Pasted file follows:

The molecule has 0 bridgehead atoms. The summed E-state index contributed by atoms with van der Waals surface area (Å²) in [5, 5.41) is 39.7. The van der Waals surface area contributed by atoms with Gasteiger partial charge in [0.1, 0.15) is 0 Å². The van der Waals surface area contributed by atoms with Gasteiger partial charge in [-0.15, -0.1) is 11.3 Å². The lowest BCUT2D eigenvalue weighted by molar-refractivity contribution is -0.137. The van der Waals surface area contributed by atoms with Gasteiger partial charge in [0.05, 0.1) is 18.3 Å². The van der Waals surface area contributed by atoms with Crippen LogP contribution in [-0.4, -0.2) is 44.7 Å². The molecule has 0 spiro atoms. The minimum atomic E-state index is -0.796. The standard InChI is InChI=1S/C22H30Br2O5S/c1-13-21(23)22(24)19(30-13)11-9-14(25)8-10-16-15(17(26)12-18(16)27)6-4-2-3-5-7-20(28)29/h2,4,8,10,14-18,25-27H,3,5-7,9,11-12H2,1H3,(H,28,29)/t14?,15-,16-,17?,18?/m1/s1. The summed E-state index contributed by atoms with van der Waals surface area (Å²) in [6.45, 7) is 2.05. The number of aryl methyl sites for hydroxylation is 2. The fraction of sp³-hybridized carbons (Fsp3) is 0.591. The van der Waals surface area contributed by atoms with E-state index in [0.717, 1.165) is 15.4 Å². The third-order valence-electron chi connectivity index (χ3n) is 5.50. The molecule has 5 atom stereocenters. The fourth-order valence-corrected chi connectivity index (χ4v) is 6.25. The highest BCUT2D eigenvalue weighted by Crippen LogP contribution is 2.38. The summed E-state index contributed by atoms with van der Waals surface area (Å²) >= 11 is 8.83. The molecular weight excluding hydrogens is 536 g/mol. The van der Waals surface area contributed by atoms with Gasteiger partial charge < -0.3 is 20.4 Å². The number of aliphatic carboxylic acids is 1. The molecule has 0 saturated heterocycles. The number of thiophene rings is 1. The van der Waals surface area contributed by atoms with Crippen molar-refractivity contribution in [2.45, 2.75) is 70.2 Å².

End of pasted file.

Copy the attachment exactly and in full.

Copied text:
The molecule has 0 bridgehead atoms. The summed E-state index contributed by atoms with van der Waals surface area (Å²) in [5, 5.41) is 39.7. The van der Waals surface area contributed by atoms with Gasteiger partial charge in [0.1, 0.15) is 0 Å². The van der Waals surface area contributed by atoms with Gasteiger partial charge in [-0.15, -0.1) is 11.3 Å². The lowest BCUT2D eigenvalue weighted by molar-refractivity contribution is -0.137. The van der Waals surface area contributed by atoms with Gasteiger partial charge in [0.05, 0.1) is 18.3 Å². The van der Waals surface area contributed by atoms with Crippen LogP contribution in [-0.4, -0.2) is 44.7 Å². The molecule has 0 spiro atoms. The minimum atomic E-state index is -0.796. The standard InChI is InChI=1S/C22H30Br2O5S/c1-13-21(23)22(24)19(30-13)11-9-14(25)8-10-16-15(17(26)12-18(16)27)6-4-2-3-5-7-20(28)29/h2,4,8,10,14-18,25-27H,3,5-7,9,11-12H2,1H3,(H,28,29)/t14?,15-,16-,17?,18?/m1/s1. The summed E-state index contributed by atoms with van der Waals surface area (Å²) in [6.45, 7) is 2.05. The number of aryl methyl sites for hydroxylation is 2. The fraction of sp³-hybridized carbons (Fsp3) is 0.591. The van der Waals surface area contributed by atoms with E-state index in [0.717, 1.165) is 15.4 Å². The third-order valence-electron chi connectivity index (χ3n) is 5.50. The molecule has 5 atom stereocenters. The fourth-order valence-corrected chi connectivity index (χ4v) is 6.25. The highest BCUT2D eigenvalue weighted by Crippen LogP contribution is 2.38. The summed E-state index contributed by atoms with van der Waals surface area (Å²) >= 11 is 8.83. The molecular weight excluding hydrogens is 536 g/mol. The van der Waals surface area contributed by atoms with Gasteiger partial charge < -0.3 is 20.4 Å². The number of aliphatic carboxylic acids is 1. The molecule has 0 saturated heterocycles. The number of thiophene rings is 1. The van der Waals surface area contributed by atoms with Crippen molar-refractivity contribution in [2.45, 2.75) is 70.2 Å².